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Persinger v. Southwest Credit Systems, LP

United States District Court, S.D. Indiana, Indianapolis Division

October 30, 2019

BROOKE PERSINGER on behalf of herself and all others similarly situated, Plaintiff,
v.
SOUTHWEST CREDIT SYSTEMS, LP, Defendant.

          ORDER ON PLAINTIFF'S MOTION TO COMPEL

          Mark J. Dinsmore United States Magistrate Judge.

         This matter is before the Court on Plaintiff's Motion to Compel [Dkt. 44]. The motion is GRANTED to the extent and for the reasons set forth below.

         I. Background

         Plaintiff alleges that Defendant violated the Fair Credit Reporting Act (“FCRA”), 15 U.S.C. § 1681 et seq., by accessing her consumer report without a permissible purpose. Specifically, Plaintiff alleges that a debt she owed was referred to Defendant for collection and that Defendant accessed her credit report on January 4, 2018, several months after that debt was discharged in bankruptcy and therefore became uncollectible. Plaintiff brings this action on behalf of herself and a putative class of “all persons about whom, during the two (2) year period prior to the filing of this Complaint, Defendant obtained a consumer report after that consumer had obtained a bankruptcy discharge of any obligation that Defendant could have collected from them.” [Dkt. 1 at 6.]

         At issue in the instant motion is Plaintiff's Interrogatory No. 13, which reads:

Identify all complaints (written or oral), disputes (written or oral), lawsuits, regulatory actions, or other communications (written or oral) identifying the name and address of any consumer who believed that you had accessed their consumer report without a permissible purpose to do so within the last ten (10) years.

[Dkt. 44 at 2.] Defendant has refused to provide any substantive response to the interrogatory, instead lodging numerous objections to it.

         II. Discussion

         A party may “obtain discovery regarding any nonprivileged matter that is relevant to any party's claim or defense and proportional to the needs of the case.” Fed.R.Civ.P. 26(b)(1). A party may seek an order to compel discovery when an opposing party fails to respond to discovery requests or provides evasive or incomplete responses. Fed.R.Civ.P. 37(a)(2)-(3). The burden “rests upon the objecting party to show why a particular discovery request is improper.” Kodish v. Oakbrook Terrace Fire Protection Dist., 235 F.R.D. 447, 449-50 (N.D. Ill. 2006). This burden cannot be met by “a reflexive invocation of the same baseless, often abused litany that the requested discovery is vague, ambiguous, overly broad, unduly burdensome or that it is neither relevant nor reasonably calculated to lead to the discovery of admissible evidence.” Burkybile v. Mitsubishi Motors, Corp., 2006 WL 2325506, at *6 (N.D. Ill. August 2, 2006) (internal citations omitted).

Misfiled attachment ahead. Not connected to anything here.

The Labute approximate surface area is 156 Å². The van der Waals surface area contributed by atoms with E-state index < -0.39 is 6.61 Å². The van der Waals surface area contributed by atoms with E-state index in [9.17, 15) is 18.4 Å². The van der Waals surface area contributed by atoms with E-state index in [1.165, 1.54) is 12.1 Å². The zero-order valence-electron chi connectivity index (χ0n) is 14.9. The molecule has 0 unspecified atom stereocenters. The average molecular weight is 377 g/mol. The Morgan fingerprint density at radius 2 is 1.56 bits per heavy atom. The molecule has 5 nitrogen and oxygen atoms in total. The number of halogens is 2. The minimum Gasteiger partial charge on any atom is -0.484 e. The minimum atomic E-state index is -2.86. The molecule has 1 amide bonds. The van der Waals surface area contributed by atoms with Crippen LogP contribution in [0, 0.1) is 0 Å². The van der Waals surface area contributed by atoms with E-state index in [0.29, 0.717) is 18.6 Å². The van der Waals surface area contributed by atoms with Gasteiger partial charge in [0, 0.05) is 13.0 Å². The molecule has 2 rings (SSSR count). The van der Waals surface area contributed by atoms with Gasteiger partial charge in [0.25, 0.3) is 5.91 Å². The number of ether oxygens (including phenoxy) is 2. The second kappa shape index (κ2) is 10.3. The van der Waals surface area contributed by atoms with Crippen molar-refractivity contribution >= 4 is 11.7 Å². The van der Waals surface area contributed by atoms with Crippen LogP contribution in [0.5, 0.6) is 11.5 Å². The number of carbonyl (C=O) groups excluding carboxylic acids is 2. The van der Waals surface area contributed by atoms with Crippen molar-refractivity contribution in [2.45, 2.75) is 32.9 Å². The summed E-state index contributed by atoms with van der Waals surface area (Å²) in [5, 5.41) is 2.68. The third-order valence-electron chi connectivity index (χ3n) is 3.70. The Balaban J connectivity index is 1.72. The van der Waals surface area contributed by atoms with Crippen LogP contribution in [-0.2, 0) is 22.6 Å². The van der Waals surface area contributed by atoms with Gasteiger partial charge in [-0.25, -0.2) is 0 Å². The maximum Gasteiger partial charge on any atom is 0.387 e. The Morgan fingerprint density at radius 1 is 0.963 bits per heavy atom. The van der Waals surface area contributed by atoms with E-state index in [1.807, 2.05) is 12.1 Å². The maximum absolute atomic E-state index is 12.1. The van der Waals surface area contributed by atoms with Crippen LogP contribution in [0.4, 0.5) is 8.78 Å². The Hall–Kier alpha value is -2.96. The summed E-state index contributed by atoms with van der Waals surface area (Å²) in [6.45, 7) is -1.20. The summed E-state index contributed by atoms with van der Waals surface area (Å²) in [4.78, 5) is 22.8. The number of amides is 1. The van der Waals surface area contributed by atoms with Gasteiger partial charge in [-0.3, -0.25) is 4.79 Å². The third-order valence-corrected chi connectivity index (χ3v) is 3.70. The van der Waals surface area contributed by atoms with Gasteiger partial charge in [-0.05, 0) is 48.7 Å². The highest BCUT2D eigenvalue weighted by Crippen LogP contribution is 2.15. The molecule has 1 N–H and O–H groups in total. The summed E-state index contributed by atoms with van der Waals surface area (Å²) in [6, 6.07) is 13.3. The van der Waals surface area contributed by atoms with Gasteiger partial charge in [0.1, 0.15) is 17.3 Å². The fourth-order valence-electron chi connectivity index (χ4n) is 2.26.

With this standard in mind, the Court will address each of the objections to Interrogatory No. 13 set forth in Defendant's response to the instant motion.

         A. Relevance and Overbreadth

         Defendant argues that the information sought by the interrogatory is irrelevant to the claims and defenses in this case. Plaintiff argues that the information it seeks is relevant to the issue of willfulness.

         The FCRA provides for statutory damages, punitive damages, and attorney fees in the event of a “willful” failure to comply with its requirements. 15 U.S.C. § 1681n(a). In Safeco Ins. Co. of Am. v. Burr, 551 U.S. 47, 57 (2007), the Supreme Court held that “willfulness” in the statute included recklessness, and further held that “a company subject to FCRA does not act in reckless disregard of it unless the action is not only a violation under a reasonable reading of the statute's terms, but shows that the company ran a risk of violating the law substantially greater than the risk associated with a reading that was merely careless.” Id. at 69.

         Plaintiff argues that evidence that Defendant received complaints from other consumers that it had accessed their consumer reports without a permissible purpose is relevant to whether Defendant acted willfully with regard to accessing her credit report, because “[i]t is axiomatic that if a Defendant continues to act despite being put on notice that its actions are in violation of the law, then that Defendant is potentially liable for a willful violation of the law and for punitive damages.” [Dkt. 50 at 2.] The Court agrees with Plaintiff's general premise; however, the interrogatory as drafted is overly broad. Plaintiff alleges that Defendant violated the FCRA by accessing her consumer report after the relevant debt was discharged in bankruptcy. The only complaints by other consumers that could provide relevant evidence of willfulness are complaints that were made prior to the date Plaintiff's report was accessed and that involved the same type of alleged violation. However, ...


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